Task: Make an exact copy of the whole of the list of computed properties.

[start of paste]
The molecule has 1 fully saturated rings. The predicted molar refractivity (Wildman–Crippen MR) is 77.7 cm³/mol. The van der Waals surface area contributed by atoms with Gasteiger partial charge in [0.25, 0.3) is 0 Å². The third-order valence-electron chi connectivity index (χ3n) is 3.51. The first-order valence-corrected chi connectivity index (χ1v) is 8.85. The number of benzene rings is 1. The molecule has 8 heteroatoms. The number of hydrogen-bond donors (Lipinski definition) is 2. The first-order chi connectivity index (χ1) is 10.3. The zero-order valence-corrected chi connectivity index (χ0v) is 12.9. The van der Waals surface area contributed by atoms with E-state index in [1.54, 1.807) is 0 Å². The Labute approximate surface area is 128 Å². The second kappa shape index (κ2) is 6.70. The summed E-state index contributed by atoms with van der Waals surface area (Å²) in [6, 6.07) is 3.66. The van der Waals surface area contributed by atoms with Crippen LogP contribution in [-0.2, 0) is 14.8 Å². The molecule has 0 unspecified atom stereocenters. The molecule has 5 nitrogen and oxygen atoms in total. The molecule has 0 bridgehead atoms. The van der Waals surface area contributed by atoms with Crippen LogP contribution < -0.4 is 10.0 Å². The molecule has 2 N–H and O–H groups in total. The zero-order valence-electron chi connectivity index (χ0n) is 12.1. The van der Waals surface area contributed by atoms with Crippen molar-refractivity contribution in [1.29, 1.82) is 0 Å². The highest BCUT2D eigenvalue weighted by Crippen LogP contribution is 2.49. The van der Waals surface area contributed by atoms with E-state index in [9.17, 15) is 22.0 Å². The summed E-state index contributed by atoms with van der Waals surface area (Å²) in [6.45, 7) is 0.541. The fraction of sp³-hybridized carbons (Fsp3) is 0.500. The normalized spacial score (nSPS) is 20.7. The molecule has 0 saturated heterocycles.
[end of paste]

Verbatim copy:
The molecule has 1 fully saturated rings. The predicted molar refractivity (Wildman–Crippen MR) is 77.7 cm³/mol. The van der Waals surface area contributed by atoms with Gasteiger partial charge in [0.25, 0.3) is 0 Å². The third-order valence-electron chi connectivity index (χ3n) is 3.51. The first-order valence-corrected chi connectivity index (χ1v) is 8.85. The number of benzene rings is 1. The molecule has 8 heteroatoms. The number of hydrogen-bond donors (Lipinski definition) is 2. The first-order chi connectivity index (χ1) is 10.3. The zero-order valence-corrected chi connectivity index (χ0v) is 12.9. The van der Waals surface area contributed by atoms with E-state index in [1.54, 1.807) is 0 Å². The Labute approximate surface area is 128 Å². The second kappa shape index (κ2) is 6.70. The summed E-state index contributed by atoms with van der Waals surface area (Å²) in [6, 6.07) is 3.66. The van der Waals surface area contributed by atoms with Crippen LogP contribution in [-0.2, 0) is 14.8 Å². The molecule has 0 unspecified atom stereocenters. The molecule has 5 nitrogen and oxygen atoms in total. The molecule has 0 bridgehead atoms. The van der Waals surface area contributed by atoms with Crippen LogP contribution < -0.4 is 10.0 Å². The molecule has 2 N–H and O–H groups in total. The zero-order valence-electron chi connectivity index (χ0n) is 12.1. The van der Waals surface area contributed by atoms with Crippen molar-refractivity contribution in [1.29, 1.82) is 0 Å². The highest BCUT2D eigenvalue weighted by Crippen LogP contribution is 2.49. The van der Waals surface area contributed by atoms with E-state index in [9.17, 15) is 22.0 Å². The summed E-state index contributed by atoms with van der Waals surface area (Å²) in [6.45, 7) is 0.541. The fraction of sp³-hybridized carbons (Fsp3) is 0.500. The normalized spacial score (nSPS) is 20.7. The molecule has 0 saturated heterocycles.